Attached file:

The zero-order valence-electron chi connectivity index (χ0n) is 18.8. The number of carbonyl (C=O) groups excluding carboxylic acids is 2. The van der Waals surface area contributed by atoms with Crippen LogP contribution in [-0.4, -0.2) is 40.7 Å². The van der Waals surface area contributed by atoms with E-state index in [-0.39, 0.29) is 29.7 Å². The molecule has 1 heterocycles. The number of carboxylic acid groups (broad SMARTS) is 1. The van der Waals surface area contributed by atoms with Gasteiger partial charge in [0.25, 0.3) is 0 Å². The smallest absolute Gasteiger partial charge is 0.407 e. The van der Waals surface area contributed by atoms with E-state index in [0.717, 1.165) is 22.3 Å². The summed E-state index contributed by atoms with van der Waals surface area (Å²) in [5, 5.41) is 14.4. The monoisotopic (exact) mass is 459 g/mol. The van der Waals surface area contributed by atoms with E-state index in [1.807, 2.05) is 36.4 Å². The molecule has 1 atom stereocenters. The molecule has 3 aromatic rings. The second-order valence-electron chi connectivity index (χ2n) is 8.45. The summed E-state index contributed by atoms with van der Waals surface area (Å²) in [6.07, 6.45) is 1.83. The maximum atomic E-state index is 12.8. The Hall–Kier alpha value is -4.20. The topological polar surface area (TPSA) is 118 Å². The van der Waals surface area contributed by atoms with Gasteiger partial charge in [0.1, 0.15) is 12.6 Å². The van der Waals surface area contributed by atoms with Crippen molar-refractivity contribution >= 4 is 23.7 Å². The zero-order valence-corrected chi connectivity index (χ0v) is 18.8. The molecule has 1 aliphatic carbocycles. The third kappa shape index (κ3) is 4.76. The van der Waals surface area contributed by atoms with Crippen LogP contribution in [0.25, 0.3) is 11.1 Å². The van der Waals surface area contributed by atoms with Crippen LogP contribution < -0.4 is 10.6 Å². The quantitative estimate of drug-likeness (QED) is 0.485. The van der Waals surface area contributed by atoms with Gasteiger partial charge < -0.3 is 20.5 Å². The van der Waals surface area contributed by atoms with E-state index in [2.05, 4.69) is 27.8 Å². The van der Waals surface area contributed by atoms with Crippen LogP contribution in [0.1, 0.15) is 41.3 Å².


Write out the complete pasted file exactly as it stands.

The zero-order valence-electron chi connectivity index (χ0n) is 18.8. The number of carbonyl (C=O) groups excluding carboxylic acids is 2. The van der Waals surface area contributed by atoms with Crippen LogP contribution in [-0.4, -0.2) is 40.7 Å². The van der Waals surface area contributed by atoms with E-state index in [-0.39, 0.29) is 29.7 Å². The molecule has 1 heterocycles. The number of carboxylic acid groups (broad SMARTS) is 1. The van der Waals surface area contributed by atoms with Gasteiger partial charge in [0.25, 0.3) is 0 Å². The smallest absolute Gasteiger partial charge is 0.407 e. The van der Waals surface area contributed by atoms with E-state index in [0.717, 1.165) is 22.3 Å². The summed E-state index contributed by atoms with van der Waals surface area (Å²) in [5, 5.41) is 14.4. The monoisotopic (exact) mass is 459 g/mol. The van der Waals surface area contributed by atoms with E-state index in [1.807, 2.05) is 36.4 Å². The molecule has 1 atom stereocenters. The molecule has 3 aromatic rings. The second-order valence-electron chi connectivity index (χ2n) is 8.45. The summed E-state index contributed by atoms with van der Waals surface area (Å²) in [6.07, 6.45) is 1.83. The maximum atomic E-state index is 12.8. The Hall–Kier alpha value is -4.20. The topological polar surface area (TPSA) is 118 Å². The van der Waals surface area contributed by atoms with Gasteiger partial charge in [0.1, 0.15) is 12.6 Å². The van der Waals surface area contributed by atoms with Crippen molar-refractivity contribution >= 4 is 23.7 Å². The zero-order valence-corrected chi connectivity index (χ0v) is 18.8. The molecule has 1 aliphatic carbocycles. The third kappa shape index (κ3) is 4.76. The van der Waals surface area contributed by atoms with Crippen LogP contribution in [0.25, 0.3) is 11.1 Å². The van der Waals surface area contributed by atoms with Crippen LogP contribution < -0.4 is 10.6 Å². The quantitative estimate of drug-likeness (QED) is 0.485. The van der Waals surface area contributed by atoms with Gasteiger partial charge < -0.3 is 20.5 Å². The van der Waals surface area contributed by atoms with E-state index in [2.05, 4.69) is 27.8 Å². The van der Waals surface area contributed by atoms with Crippen LogP contribution in [0.1, 0.15) is 41.3 Å².